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'Sanctuary city' Chicago sues Trump administration

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Emanuel made it emphatically clear that he will not allow Sessions or other officials of the Trump Administration to violate citizens' "fundamental rights".

"Chicago will not be blackmailed into changing our values, and we are and will remain a welcoming City", Emanuel said in a statement late Sunday.

Todd gets reaction from Robert Law, Government Relations Director for FAIR, the Federation for American Immigration Reform.

In a letter to Sessions, Republican Albuquerque Mayor Richard Berry denied that New Mexico's largest city is a sanctuary for immigrants living in the country illegally and said he has been trying to work with immigration authorities since taking office in 2009.

Emanuel's lawsuit was filed three days after he telegraphed that it was coming during an interview with a veteran radio reporter.

Chicago's lawsuit comes after two counties successfully blocked a January executive order by President Donald Trump that ordered the Justice Department to withhold funding from sanctuary jurisdictions. He said the city is challenging the administration "to ensure that their misguided policies do not threaten the safety of our residents".

"These new conditions - which would give federal officials the power to enter city facilities and interrogate arrestees at will and would force the city to detain individuals longer than justified by probable cause, exclusively to permit federal officials to investigate their immigration status - are unauthorized and unconstitutional", the lawsuit states. And Siskel maintains that the Justice Department does not have the authority to add requirements to a grant program created by Congress or "commandeer local law enforcement to carry out federal immigration functions". ICE requests to be alerted when local police departments release detainees requires that they be held for 48 hours, longer than the Fourth Amendment of the Constitution.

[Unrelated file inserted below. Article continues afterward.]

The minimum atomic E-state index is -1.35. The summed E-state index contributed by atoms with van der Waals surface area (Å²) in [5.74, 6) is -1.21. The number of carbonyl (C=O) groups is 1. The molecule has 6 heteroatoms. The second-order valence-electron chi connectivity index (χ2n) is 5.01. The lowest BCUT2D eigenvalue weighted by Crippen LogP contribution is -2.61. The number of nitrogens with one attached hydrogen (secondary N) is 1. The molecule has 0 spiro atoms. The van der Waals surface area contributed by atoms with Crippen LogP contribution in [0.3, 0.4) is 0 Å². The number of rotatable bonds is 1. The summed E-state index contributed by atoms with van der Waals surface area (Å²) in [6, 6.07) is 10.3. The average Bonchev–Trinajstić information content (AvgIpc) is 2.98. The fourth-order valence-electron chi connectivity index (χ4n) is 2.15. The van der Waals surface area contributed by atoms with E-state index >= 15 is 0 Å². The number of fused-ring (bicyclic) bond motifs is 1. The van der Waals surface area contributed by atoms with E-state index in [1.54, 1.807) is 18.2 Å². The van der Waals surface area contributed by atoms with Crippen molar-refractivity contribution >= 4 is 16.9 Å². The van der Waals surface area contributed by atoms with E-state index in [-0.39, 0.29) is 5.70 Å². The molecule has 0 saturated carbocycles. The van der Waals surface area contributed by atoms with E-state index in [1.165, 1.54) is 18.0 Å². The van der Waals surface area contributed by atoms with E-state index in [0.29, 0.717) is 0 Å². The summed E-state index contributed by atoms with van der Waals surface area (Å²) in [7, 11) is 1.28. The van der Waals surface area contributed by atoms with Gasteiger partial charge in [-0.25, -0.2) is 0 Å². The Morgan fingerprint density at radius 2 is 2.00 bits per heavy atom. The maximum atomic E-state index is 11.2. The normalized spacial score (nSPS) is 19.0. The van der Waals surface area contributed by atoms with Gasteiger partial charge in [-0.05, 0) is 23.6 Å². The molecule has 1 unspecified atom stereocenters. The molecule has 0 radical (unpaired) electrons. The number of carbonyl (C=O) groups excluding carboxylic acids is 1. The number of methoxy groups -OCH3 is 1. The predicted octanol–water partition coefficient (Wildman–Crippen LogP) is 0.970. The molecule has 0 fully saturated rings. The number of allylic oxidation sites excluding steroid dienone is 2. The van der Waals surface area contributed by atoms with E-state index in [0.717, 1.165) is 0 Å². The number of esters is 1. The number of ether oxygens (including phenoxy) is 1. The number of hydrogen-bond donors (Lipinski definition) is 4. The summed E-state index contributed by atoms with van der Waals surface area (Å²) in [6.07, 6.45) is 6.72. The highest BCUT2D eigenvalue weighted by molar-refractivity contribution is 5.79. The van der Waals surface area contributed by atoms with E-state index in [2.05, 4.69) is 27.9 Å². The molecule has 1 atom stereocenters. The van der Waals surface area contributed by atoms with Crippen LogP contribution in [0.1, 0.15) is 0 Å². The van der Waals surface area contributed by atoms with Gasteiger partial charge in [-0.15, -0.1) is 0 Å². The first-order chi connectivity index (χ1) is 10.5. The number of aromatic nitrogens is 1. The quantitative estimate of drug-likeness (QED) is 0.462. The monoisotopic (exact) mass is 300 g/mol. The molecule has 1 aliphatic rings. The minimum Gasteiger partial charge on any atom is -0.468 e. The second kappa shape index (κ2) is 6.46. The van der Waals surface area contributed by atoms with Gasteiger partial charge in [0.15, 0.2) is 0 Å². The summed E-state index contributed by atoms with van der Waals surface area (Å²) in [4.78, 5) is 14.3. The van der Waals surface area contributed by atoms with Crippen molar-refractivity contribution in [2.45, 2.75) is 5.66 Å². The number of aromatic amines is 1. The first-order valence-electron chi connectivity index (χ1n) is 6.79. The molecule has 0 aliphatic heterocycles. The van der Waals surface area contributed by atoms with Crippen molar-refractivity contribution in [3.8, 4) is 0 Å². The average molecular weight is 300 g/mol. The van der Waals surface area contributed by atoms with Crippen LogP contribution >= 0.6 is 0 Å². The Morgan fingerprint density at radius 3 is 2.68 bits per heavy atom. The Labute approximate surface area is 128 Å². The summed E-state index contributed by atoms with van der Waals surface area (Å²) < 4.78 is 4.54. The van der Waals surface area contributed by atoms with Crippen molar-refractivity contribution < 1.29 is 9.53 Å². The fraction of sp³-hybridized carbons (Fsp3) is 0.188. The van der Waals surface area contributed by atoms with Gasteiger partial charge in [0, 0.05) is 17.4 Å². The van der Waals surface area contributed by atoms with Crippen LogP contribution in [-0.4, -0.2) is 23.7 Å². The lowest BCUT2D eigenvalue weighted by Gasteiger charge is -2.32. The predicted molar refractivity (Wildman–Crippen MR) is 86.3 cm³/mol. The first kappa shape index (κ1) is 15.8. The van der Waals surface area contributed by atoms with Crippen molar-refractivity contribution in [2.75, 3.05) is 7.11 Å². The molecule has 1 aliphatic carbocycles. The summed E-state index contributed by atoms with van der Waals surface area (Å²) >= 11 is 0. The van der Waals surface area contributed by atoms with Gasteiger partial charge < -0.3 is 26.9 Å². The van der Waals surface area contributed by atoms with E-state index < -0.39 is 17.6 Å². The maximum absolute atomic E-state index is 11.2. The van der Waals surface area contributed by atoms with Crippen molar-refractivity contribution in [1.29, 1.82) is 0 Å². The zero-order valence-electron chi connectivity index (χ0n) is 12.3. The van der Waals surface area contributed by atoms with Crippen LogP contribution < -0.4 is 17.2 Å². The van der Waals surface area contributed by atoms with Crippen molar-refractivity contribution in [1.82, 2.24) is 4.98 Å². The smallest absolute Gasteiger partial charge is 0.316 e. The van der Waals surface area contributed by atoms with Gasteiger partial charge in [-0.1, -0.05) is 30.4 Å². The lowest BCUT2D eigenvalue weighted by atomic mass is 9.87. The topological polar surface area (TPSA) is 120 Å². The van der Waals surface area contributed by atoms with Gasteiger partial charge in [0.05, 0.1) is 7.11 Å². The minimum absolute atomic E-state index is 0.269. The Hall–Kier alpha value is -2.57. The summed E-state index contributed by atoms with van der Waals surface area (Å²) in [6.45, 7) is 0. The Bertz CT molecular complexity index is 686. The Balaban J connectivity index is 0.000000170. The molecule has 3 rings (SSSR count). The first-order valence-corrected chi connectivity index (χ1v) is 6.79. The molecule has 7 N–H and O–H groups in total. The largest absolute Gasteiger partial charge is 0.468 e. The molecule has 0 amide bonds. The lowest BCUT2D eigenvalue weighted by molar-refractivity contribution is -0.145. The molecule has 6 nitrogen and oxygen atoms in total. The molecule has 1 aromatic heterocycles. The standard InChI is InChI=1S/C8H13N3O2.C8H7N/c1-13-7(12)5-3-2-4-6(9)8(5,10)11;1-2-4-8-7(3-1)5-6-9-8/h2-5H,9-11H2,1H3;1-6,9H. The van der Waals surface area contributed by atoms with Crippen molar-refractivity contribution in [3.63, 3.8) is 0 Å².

Chicago received over $2 million in such grants past year, which have been used for buying police vehicles. "So the uncle, the grandma, the tio, might be undocumented and imagine what happens when the police show up and ask 'What's your immigration status, ' they have to keep tabs, it's against human rights and people are just not going to call 911", said Ald.

Mayor Emanuel revealed it first to Bill Cameron Friday at a taping of Sunday's "Connected to Chicago".

In that case, even the Justice Department's lawyers acknowledged in court that the department's ability to withhold federal funding from states and local governments is limited to a small number of grants.

The lawsuit is centered around the FY2017 Edward Byrne Memorial Justice Assistance Grant, or JAG, which provides federal funding to support local law enforcement efforts.

The Justice Department's spokeswoman responded to Chicago's lawsuit with an especially salty statement.

In general، "sanctuary cities" offer safe harbor to undocumented immigrants and often advance the enforcement of federal immigration laws without municipal funds or resources.